Univision’s Data Visualization Unit
The first time Pamela Anderson got naked for a Playboy cover, with a straw hat covering her inner thighs, she was barely 22 years old. It was 1989 and the magazine was starting to favor displaying young blondes on its covers.
On Friday, December 11, 2015, a quarter century later, the popular American model, now 48, graced the historical last nude edition of the magazine, which lost the battle for undress and decided to cover up its women in order to survive.
Univision Noticias analyzed all the covers published in the US, starting with Playboy’s first issue in December 1953, to study the cover models’ physical attributes: hair and skin color, height, age and body measurements. With these statistics, a model of the prototype woman for each decade emerged. It can be viewed in this interactive special.
The fact that Anderson posed at age 48 shows how the magazine’s covers evolved in the past 62 years. As Playboy aged, its women also grew more mature.
These models, used by the magazine to draw attention to its covers in newsstands around the US, went from being the natural girl of the 60s and 70s to the surgically retouched model represented by Anderson: mostly light-haired, a little taller, with narrow hips, and light-skinned.
Of the 735 monthly editions in the United States, the iconic and erotic magazine founded by Hugh Hefner in 1953 gave black women the privilege of appearing on its cover only 14 times. Among them was the model Eugena Washington, who shared the double cover of the December 2015 issue with Anderson.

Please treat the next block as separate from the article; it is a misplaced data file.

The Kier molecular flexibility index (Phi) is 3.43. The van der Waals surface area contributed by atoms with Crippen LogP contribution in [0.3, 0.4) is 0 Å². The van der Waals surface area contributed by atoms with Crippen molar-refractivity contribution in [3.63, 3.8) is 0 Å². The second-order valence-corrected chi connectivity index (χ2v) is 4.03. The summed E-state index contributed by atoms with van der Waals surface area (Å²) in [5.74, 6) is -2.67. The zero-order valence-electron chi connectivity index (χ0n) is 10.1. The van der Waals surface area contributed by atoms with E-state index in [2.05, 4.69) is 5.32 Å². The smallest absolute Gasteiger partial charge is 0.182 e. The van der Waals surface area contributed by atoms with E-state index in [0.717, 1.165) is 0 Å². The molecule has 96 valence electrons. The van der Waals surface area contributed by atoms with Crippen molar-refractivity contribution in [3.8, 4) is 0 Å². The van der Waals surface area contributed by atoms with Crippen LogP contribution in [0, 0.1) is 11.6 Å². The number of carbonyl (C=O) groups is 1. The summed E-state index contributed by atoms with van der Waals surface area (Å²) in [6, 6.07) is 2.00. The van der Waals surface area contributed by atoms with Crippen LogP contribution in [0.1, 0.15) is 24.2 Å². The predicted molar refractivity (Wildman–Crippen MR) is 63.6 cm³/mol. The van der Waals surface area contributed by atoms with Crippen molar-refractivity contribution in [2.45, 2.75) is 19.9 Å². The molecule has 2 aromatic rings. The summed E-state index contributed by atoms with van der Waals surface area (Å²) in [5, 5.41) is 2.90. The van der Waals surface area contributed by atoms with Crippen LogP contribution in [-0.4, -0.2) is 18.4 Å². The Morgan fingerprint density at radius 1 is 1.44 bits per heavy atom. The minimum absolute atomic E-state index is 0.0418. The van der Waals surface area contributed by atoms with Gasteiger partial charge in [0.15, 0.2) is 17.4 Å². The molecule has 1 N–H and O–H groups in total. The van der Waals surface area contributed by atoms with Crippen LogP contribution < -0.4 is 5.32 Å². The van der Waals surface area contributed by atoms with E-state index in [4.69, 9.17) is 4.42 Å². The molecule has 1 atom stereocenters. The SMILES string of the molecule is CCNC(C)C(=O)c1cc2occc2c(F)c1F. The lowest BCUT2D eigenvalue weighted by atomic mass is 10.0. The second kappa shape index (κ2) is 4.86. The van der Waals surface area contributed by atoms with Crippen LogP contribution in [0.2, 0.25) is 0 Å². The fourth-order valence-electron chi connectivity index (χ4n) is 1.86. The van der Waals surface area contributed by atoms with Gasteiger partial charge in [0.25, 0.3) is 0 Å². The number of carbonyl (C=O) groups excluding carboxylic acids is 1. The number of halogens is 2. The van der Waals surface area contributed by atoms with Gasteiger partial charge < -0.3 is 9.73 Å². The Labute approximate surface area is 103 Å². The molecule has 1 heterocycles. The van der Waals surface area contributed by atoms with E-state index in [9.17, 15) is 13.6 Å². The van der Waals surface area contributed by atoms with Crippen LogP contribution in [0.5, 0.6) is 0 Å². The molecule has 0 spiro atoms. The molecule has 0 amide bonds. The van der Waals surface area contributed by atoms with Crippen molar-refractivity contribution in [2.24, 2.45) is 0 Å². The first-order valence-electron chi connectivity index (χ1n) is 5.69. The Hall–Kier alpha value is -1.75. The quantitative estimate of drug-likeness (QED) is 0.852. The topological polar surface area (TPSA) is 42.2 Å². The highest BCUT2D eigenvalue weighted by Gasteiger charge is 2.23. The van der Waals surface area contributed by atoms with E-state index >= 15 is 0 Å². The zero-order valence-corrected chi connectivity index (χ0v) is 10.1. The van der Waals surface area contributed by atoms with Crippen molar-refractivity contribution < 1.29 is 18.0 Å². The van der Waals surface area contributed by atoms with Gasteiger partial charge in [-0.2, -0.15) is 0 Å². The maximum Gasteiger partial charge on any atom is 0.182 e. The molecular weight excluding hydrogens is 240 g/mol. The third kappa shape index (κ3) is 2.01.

The Emergence of Blondes
The magazine had 715 women on its cover. Anderson graced the cover the most times, with a record of 14 appearances. The magazine’s first issues were more diverse. For example, in the 60s, most of the women had dark hair or were redheads. This lineup changed starting in the 80s, with the emergence of blondes, who reigned for thirty years until around 2010, when they yielded space to others.
Playboy’s diversity in the 60s responded to the influence of the civil and women’s rights movements of that era, which promoted racial and gender equality, says researcher Sarah Gervais, a specialist in gender and the objectification of women at the University of Nebraska-Lincoln.
As the years went by, the magazine also allowed itself to be seduced by older women. In the 50s, the average age on its covers was 21.9 years. It then peaked in 1995 and then again in 2004, with an average age of 32 years. In recent times it’s held steady at 29.
Twenty years ago, researchers Anthony F. Bogaert and Deborah A. Turkovich, from the University of Western Ontario, in Canada, conducted a study of Playboy and saw a change in the age of the models. “It is unclear what this trend means. It may reflect an increased success of older females to maintain youthful features (through, for example, increased exercise)… or perhaps, more simply, it reflects small changes in standards of beauty along with an aging population,” they wrote.